European Court of Justice Gives Preliminary Ruling in James Elliott Construction V Irish Asphalt

We reported here that a reference had been made to the European Court of Justice by the Supreme Court, seeking a preliminary ruling on the question of whether a section of the Irish Sale of Goods and Supply of Services Act 1980 is consistent with European law.

The defendant quarry owner had appealed the judgment of the High Court in 2011 in which it was held liable for loss resulting from the supply of construction materials contaminated with pyrite. Before the Supreme Court, the defendant argued that the relevant section of the 1980 Act, by which a term of merchantable quality was implied into the contract for supply of the materials, was in fact inconsistent with European law on the basis that the section should have been notified to the European Commission pursuant to the Technical Standards Directive.

In October 2016, the European Court of Justice delivered the preliminary ruling on the questions referred by the Irish Supreme Court. The court noted that the Technical Standards Directive establishes a presumption of conformity of construction products manufactured in accordance with a harmonised standard. However, this does not require a national court to disregard a national law of a general nature, such as the Sale of Goods and Supply of Services Act, which requires that a construction product should be of merchantable quality. The court did not regard the requirements under Irish law of merchantable quality construction materials to be a technical specification that required notification pursuant to the Technical Standards Directive.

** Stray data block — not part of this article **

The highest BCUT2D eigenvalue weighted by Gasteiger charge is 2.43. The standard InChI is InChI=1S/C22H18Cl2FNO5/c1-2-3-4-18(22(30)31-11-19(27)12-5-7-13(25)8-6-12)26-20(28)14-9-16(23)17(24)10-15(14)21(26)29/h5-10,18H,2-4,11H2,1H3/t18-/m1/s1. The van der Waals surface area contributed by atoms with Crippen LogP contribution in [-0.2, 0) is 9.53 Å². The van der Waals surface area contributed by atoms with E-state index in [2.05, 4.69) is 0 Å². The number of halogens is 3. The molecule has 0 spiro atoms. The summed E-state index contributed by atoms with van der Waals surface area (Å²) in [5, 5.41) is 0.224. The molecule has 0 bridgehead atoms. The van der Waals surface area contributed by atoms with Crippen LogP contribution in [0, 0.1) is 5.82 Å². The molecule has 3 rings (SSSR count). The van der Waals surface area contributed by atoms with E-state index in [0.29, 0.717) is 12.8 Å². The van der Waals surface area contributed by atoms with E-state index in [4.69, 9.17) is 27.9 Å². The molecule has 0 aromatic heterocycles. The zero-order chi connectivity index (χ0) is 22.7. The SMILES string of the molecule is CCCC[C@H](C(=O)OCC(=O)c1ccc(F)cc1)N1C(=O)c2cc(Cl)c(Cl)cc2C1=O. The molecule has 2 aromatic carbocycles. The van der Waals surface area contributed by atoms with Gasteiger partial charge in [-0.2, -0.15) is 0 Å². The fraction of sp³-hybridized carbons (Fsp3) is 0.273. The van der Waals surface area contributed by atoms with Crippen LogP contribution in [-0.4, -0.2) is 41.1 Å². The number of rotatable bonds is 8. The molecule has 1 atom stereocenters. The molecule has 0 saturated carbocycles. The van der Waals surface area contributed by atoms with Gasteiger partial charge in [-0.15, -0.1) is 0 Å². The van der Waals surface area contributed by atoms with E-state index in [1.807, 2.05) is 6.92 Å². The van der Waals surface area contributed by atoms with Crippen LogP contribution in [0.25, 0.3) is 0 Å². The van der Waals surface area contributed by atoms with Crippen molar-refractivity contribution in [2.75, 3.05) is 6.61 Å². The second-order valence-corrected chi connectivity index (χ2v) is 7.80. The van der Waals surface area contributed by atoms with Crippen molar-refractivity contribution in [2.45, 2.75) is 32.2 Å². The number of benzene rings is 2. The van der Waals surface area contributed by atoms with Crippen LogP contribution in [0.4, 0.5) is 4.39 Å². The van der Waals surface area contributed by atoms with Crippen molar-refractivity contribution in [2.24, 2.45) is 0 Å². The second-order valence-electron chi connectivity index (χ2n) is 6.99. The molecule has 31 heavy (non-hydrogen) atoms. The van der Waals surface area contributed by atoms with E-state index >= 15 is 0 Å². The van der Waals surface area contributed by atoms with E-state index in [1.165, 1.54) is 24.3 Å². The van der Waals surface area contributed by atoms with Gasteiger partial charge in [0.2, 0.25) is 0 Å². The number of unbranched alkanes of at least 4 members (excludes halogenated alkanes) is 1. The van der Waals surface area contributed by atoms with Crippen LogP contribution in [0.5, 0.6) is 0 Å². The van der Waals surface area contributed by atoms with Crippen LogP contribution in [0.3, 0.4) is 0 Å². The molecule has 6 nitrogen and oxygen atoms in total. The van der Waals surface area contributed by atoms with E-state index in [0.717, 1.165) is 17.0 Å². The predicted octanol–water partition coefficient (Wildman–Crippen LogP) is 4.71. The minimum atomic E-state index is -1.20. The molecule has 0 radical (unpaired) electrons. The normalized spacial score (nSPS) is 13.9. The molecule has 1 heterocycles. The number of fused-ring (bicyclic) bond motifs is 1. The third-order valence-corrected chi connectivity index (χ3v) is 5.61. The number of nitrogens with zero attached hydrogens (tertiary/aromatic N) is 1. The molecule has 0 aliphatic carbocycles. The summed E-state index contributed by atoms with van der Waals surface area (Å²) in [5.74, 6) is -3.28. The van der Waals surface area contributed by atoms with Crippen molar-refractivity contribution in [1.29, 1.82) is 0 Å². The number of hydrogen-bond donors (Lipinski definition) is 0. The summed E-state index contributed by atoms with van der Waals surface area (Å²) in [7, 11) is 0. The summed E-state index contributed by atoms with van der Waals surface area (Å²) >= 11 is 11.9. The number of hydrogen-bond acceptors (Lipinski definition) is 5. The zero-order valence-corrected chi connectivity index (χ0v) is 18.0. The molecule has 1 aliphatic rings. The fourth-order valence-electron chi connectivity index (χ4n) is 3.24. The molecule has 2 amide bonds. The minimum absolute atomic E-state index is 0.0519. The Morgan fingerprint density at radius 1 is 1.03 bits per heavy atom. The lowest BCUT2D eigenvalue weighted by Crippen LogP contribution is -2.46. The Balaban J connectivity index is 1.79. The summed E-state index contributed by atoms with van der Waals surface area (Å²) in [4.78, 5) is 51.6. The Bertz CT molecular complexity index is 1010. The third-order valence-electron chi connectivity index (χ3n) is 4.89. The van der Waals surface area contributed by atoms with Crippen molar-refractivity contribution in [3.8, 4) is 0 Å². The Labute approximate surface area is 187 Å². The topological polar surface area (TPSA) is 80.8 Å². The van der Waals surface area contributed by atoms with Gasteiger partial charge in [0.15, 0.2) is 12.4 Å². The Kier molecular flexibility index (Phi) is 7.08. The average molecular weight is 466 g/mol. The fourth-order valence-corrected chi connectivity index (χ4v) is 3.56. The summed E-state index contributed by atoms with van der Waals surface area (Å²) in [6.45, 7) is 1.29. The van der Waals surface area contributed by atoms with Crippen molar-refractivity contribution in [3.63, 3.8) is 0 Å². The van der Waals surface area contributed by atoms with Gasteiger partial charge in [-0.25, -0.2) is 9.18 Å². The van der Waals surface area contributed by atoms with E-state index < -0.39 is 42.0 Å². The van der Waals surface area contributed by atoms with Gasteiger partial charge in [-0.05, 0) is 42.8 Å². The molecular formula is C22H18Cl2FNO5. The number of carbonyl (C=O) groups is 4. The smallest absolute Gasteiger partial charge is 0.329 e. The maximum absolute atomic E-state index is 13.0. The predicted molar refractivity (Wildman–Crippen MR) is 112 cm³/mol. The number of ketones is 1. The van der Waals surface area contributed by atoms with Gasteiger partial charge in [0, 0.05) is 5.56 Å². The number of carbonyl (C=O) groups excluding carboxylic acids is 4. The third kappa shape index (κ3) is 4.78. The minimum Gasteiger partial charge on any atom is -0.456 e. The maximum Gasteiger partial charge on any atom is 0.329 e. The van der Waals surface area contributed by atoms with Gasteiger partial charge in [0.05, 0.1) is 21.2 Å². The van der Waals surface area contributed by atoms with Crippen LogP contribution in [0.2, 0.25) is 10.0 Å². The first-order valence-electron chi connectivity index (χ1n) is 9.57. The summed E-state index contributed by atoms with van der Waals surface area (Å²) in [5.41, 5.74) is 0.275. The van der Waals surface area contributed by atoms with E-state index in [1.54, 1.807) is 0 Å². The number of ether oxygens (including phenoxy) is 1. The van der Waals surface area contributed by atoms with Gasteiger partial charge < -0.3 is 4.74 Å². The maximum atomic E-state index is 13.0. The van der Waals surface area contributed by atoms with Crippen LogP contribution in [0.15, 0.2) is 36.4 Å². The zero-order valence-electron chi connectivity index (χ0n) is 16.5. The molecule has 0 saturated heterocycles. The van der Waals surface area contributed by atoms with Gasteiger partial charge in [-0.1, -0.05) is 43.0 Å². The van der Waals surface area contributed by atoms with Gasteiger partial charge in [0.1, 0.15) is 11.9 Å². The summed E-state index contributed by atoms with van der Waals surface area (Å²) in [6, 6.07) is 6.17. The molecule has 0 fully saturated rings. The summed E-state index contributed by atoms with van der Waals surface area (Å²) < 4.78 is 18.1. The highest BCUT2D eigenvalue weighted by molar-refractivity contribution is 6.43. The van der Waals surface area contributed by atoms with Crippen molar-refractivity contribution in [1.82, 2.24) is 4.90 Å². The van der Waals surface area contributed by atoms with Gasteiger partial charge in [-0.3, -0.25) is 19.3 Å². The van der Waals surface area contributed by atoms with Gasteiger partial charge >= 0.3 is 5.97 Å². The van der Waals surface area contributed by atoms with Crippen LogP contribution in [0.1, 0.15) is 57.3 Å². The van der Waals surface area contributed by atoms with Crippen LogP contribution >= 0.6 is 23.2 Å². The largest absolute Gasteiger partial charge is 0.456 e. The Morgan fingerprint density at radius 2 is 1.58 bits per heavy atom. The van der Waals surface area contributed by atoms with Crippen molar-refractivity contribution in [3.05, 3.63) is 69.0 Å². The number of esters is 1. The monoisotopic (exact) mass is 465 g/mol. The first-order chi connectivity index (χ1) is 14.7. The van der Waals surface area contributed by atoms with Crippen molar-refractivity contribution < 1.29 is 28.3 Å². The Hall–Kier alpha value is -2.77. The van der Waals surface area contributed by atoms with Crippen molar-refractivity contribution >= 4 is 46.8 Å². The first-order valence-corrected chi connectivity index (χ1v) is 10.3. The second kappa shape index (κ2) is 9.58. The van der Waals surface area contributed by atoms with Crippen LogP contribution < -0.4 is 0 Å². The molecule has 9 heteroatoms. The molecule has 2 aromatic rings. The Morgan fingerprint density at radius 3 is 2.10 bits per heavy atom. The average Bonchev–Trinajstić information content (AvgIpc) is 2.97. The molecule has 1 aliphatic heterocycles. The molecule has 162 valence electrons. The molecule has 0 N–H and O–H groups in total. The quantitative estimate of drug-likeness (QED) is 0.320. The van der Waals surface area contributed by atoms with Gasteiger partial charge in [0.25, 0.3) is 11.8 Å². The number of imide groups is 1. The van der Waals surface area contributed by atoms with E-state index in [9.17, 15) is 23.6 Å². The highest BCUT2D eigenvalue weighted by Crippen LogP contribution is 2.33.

The Irish Supreme Court will now be required to deal with the appeal in light of the preliminary ruling of the European Court of Justice. The Supreme Court has already indicated that it regards the defendant quarry liable for the quality of the construction materials as a matter of Irish law, which leaves the way clear for the court to confirm that finding of liability in due course.

It is striking that the basis for the quarry's liability in this case is not the express terms of the contract, but rather the term of merchantable quality implied by law. The case highlights the importance for parties and their advisers to take account, in negotiations, not only of the express terms of their contracts, but also of those terms that may be implied by law if not expressly excluded.

For further information contact Peter Kearney on

Keywords: Publication, Deirdre Ní­ Fhloinn, Construction, Commercial Litigation

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